- 19.Mileshkin L, Hicks RJ, Hughes BG, Mitchell PL, Charu V, Gitlitz BJ, et al. Changes in 18F-fluorodeoxyglucose and 18F-fluorodeoxythymidine positron emission tomography imaging in patients with non–small cell lung cancer treated with erlotinib. Clinical Cancer Research. 2011;17:3304–15.CrossRefPubMedGoogle Scholar
- 20.Blanke CD, Demetri GD, Von Mehren M, Heinrich MC, Eisenberg B, Fletcher JA, et al. Long-term results from a randomized phase II trial of standard-versus higher-dose imatinib mesylate for patients with unresectable or metastatic gastrointestinal stromal tumors expressing KIT. Journal of Clinical Oncology. 2008;26:620–5.CrossRefPubMedGoogle Scholar
- 21.Su H, Bodenstein C, Dumont RA, Seimbille Y, Dubinett S, Phelps ME, et al. Monitoring tumor glucose utilization by positron emission tomography for the prediction of treatment response to epidermal growth factor receptor kinase inhibitors. Clinical Cancer Research. 2006;12:5659–67.CrossRefPubMedGoogle Scholar
- 25.Wong C, Silverman DH, Seltzer M, Schiepers C, Ariannejad M, Gambhir SS, et al. The impact of 2-deoxy-2[18F] fluoro-D-glucose whole body positron emission tomography for managing patients with melanoma: the referring physician’s perspective. Mol Imaging Biol. 2002;4:185–90.CrossRefPubMedGoogle Scholar
- 26.Subesinghe M, Marples M, Scarsbrook AF, Smith JT. Clinical impact of (18)F-FDG PET-CT in recurrent stage III/IV melanoma: a tertiary centre Specialist Skin Cancer Multidisciplinary Team (SSMDT) experience. Insights into imaging. 2013;4:701–9. doi: 10.1007/s13244-013-0285-1.CrossRefPubMedPubMedCentralGoogle Scholar
- 33.Strobel K, Dummer R, Steinert HC, Conzett KB, Schad K, Lago MP, et al. Chemotherapy response assessment in stage IV melanoma patients-comparison of 18F-FDG-PET/CT, CT, brain MRI, and tumormarker S-100B. European journal of nuclear medicine and molecular imaging. 2008;35:1786–95. doi: 10.1007/s00259-008-0806-1.CrossRefPubMedGoogle Scholar
- 37.McArthur GA, Callahan J, Ribas A, Gonzalez R, Pavlick AC, Hamid O, et al. Metabolic tumor burden for prediction of overall survival following combined BRAF/MEK inhibition in patients with advanced BRAF mutant melanoma. ASCO Annual Meeting Proceedings; 2014. p. 9006.Google Scholar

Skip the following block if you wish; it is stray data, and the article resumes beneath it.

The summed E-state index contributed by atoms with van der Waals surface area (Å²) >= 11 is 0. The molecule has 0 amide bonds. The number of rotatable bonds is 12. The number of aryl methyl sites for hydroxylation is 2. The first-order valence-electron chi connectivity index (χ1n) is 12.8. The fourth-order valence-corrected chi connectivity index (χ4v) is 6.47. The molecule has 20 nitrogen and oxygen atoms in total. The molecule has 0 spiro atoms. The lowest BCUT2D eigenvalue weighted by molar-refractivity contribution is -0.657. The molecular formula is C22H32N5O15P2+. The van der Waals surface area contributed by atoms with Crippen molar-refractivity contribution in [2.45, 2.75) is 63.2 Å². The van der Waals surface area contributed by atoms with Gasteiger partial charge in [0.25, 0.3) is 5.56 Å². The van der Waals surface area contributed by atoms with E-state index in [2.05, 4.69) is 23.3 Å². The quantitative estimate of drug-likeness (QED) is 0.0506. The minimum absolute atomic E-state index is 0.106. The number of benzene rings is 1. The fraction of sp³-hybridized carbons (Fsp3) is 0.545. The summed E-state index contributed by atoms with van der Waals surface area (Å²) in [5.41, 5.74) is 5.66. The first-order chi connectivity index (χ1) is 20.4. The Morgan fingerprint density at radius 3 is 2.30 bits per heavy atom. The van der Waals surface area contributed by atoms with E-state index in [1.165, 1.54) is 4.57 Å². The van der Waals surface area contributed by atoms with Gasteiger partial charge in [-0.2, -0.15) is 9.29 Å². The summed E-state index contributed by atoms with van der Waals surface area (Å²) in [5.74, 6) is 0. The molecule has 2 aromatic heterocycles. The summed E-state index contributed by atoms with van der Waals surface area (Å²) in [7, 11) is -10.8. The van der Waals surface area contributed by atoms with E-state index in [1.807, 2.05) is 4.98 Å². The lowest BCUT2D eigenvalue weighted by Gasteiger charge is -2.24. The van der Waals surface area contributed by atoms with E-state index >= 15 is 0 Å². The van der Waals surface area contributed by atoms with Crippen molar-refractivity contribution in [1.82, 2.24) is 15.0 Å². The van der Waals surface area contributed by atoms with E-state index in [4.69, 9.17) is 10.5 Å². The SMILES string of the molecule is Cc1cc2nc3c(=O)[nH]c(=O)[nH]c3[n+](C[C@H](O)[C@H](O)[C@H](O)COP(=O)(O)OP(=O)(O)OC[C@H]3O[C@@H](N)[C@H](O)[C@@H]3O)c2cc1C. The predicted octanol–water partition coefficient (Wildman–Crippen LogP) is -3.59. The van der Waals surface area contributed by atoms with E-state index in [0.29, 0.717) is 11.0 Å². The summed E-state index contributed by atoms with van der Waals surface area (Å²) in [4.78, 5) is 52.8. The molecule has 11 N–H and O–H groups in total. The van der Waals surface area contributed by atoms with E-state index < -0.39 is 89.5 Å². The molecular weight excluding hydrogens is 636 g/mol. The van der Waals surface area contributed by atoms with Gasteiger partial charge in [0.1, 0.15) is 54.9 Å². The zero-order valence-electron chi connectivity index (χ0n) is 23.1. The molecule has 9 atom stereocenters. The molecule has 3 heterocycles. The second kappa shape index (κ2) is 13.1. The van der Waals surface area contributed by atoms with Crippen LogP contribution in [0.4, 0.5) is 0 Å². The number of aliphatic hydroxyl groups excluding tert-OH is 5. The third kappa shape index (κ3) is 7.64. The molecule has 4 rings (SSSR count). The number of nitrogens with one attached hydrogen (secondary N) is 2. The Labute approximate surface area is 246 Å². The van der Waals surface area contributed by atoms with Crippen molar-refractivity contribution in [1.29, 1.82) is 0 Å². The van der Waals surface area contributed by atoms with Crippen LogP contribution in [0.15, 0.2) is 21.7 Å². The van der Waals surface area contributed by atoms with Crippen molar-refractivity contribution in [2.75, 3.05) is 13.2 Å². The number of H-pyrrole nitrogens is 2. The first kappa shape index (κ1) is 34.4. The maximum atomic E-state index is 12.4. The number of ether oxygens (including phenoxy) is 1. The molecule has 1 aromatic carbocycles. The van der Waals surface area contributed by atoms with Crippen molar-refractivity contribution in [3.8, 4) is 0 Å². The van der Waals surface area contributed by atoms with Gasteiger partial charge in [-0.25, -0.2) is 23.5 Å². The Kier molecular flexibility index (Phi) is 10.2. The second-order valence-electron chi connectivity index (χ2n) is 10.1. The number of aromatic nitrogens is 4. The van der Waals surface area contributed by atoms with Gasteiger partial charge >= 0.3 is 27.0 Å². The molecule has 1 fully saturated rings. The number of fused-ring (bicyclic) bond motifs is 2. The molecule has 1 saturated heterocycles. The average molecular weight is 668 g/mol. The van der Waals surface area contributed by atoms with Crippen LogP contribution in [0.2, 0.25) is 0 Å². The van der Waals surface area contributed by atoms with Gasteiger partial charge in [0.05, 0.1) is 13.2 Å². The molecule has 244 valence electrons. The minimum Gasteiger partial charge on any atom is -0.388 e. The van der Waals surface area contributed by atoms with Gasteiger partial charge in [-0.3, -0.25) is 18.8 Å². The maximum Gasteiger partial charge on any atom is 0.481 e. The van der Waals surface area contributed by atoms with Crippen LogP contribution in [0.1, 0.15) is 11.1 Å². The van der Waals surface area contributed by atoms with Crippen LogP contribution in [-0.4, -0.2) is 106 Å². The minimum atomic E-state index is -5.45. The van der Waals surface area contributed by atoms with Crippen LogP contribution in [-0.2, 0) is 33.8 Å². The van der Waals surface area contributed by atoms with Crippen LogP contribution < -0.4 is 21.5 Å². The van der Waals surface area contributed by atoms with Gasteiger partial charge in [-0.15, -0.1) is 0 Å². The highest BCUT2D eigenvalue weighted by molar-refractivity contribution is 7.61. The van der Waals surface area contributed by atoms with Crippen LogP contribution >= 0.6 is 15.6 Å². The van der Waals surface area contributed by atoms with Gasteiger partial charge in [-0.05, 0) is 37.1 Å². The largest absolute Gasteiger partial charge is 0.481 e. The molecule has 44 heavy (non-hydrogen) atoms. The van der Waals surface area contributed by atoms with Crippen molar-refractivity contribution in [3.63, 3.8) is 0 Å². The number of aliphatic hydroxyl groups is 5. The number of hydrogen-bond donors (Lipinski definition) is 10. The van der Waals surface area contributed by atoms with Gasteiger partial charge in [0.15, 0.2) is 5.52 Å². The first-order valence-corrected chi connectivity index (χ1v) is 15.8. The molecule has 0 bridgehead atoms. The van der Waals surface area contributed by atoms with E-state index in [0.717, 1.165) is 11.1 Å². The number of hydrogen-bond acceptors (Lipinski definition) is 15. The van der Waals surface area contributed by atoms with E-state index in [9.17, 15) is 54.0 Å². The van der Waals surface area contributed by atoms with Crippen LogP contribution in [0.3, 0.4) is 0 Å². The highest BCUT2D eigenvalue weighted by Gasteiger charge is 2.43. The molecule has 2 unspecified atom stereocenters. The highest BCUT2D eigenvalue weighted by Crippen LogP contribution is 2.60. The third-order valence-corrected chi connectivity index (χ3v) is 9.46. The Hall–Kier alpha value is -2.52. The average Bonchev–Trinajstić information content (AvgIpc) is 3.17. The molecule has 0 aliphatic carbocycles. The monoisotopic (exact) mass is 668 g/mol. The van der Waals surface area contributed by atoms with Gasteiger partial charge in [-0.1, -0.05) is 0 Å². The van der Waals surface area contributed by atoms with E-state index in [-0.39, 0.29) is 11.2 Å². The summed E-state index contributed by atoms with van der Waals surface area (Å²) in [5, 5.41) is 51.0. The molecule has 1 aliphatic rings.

- 38.Carlino MS, Saunders CA, Haydu LE, Menzies AM, Curtis CM, Lebowitz PF, et al. 18 F-labelled fluorodeoxyglucose–positron emission tomography (FDG–PET) heterogeneity of response is prognostic in dabrafenib treated BRAF mutant metastatic melanoma. European journal of cancer. 2013;49:395–402.CrossRefPubMedGoogle Scholar
- 40.Frederick DT, Piris A, Cogdill AP, Cooper ZA, Lezcano C, Ferrone CR, et al. BRAF inhibition is associated with enhanced melanoma antigen expression and a more favorable tumor microenvironment in patients with metastatic melanoma. Clinical cancer research. 2013;19:1225–31.CrossRefPubMedPubMedCentralGoogle Scholar
- 43.Hu-Lieskovan S, Mok S, Moreno BH, Tsoi J, Robert L, Goedert L, et al. Improved antitumor activity of immunotherapy with BRAF and MEK inhibitors in BRAFV600E melanoma. Science Translational medicine. 2015;7:279ra41–1.Google Scholar
- 45.Atkins MB, Kunkel L, Sznol M, Rosenberg SA. High-dose recombinant interleukin-2 therapy in patients with metastatic melanoma: long-term survival update. The Cancer Journal. 2000;6:S11.Google Scholar
- 67.Bier G, Hoffmann V, Kloth C, Othman AE, Eigentler T, Garbe C, et al. CT imaging of bone and bone marrow infiltration in malignant melanoma--Challenges and limitations for clinical staging in comparison to 18FDG-PET/CT. Eur J Radiol. 2016;85:732–8. doi: 10.1016/j.ejrad.2016.01.012.CrossRefPubMedGoogle Scholar
- 71.Barrington SF, Mikhaeel NG, Kostakoglu L, Meignan M, Hutchings M, Müeller SP, et al. Role of imaging in the staging and response assessment of lymphoma: consensus of the International Conference on Malignant Lymphomas Imaging Working Group. Journal of clinical oncology. 2014;32:3048–58.CrossRefPubMedPubMedCentralGoogle Scholar